We have a bit more work to do.

Subscribing resolvers

The third and final iteration involves the combination of two design patterns:

  1. The publish-subscribe design pattern, which decouples the resolver delegator (the “publisher,” owned by the sales team) from the actual resolvers (the “subscribers,” owned by the tutorial and workshop teams)
  2. The chain-of-responsibility design pattern, which makes the resolver delegator ask every product resolver if it can handle the product or not, one by one in the chain of resolvers, until finding the appropriate one

Each resolver must provide a priority number when being subscribed to the chain. This determines their position on the chain — the higher the priority, the sooner they will be asked if they can handle the product. Then, the default resolver must be placed with the lowest priority, and it must indicate that it handles products of all types.

I’ve implemented this solution for my own GraphQL server in PHP, so from here out we’ll switch to PHP to demonstrate examples of code.

The only field that is mandatory is the id field. Otherwise, types are initially empty without any fields at all. The fields are all provided through resolvers, which attach themselves to their intended type.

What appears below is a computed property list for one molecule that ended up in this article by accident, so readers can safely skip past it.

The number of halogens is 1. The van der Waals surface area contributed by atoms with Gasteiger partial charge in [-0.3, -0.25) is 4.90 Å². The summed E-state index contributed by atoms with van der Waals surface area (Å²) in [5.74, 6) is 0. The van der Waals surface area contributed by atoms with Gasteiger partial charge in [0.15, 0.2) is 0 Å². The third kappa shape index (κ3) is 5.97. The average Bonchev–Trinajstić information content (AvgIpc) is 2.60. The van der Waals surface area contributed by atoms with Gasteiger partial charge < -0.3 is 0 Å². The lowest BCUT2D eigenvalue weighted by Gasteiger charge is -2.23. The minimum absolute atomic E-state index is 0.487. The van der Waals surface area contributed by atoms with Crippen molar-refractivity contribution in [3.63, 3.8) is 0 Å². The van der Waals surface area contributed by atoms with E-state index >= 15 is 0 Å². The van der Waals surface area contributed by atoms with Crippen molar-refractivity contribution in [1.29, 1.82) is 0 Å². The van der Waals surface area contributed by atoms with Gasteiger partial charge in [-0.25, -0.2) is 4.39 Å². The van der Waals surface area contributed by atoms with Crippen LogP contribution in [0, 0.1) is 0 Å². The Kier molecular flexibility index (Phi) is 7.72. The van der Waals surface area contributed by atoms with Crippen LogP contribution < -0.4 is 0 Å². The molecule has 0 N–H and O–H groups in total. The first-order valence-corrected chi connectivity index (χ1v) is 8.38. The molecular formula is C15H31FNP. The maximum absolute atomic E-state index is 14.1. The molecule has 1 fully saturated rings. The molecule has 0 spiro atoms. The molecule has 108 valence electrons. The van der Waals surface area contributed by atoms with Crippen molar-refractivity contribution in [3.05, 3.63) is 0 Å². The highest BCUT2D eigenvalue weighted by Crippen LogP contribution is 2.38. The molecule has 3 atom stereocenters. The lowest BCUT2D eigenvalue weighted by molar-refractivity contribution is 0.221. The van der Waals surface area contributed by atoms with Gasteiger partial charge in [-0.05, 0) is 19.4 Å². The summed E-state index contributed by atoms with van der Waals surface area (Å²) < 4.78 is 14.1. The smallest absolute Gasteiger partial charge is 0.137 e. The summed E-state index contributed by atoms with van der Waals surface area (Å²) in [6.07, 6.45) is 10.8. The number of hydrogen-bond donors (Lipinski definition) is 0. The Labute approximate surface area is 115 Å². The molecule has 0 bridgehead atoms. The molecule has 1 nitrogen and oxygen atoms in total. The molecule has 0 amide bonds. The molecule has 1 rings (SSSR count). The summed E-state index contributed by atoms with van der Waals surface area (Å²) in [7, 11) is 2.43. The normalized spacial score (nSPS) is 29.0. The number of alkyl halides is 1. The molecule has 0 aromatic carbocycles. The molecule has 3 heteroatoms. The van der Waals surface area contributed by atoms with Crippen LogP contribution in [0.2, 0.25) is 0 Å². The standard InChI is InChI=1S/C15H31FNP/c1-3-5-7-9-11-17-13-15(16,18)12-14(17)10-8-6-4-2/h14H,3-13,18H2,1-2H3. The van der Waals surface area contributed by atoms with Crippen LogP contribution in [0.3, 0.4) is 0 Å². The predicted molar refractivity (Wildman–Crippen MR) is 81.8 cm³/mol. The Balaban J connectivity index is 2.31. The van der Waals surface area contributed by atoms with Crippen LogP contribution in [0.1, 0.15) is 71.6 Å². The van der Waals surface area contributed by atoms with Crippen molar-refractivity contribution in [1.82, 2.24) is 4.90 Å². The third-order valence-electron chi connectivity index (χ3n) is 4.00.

For our example, we’ll define the Product type as a TypeResolver class, implementing only the name of the type (as well as some other information, which is omitted in the code below) and how it resolves its ID.

class ProductTypeResolver extends AbstractTypeResolver
{
  public function getTypeName(): string
  {
    return 'Product';
  }

  public function getID(Product $product)
  {
    return $product->ID;
  }
}

We’ll then implement instances of FieldResolver classes, which attach fields to a specific type. The sales team provides an initial resolver that implements all the basic fields, such as name and price, and the default implementation for discountedPrice, giving a discount of 5 percent.

namespace MyCompany\Sales;

class ProductFieldResolver extends AbstractDBDataFieldResolver
{
  /**
   * Attach the fields to the Product type
   */
  public static function getClassesToAttachTo(): array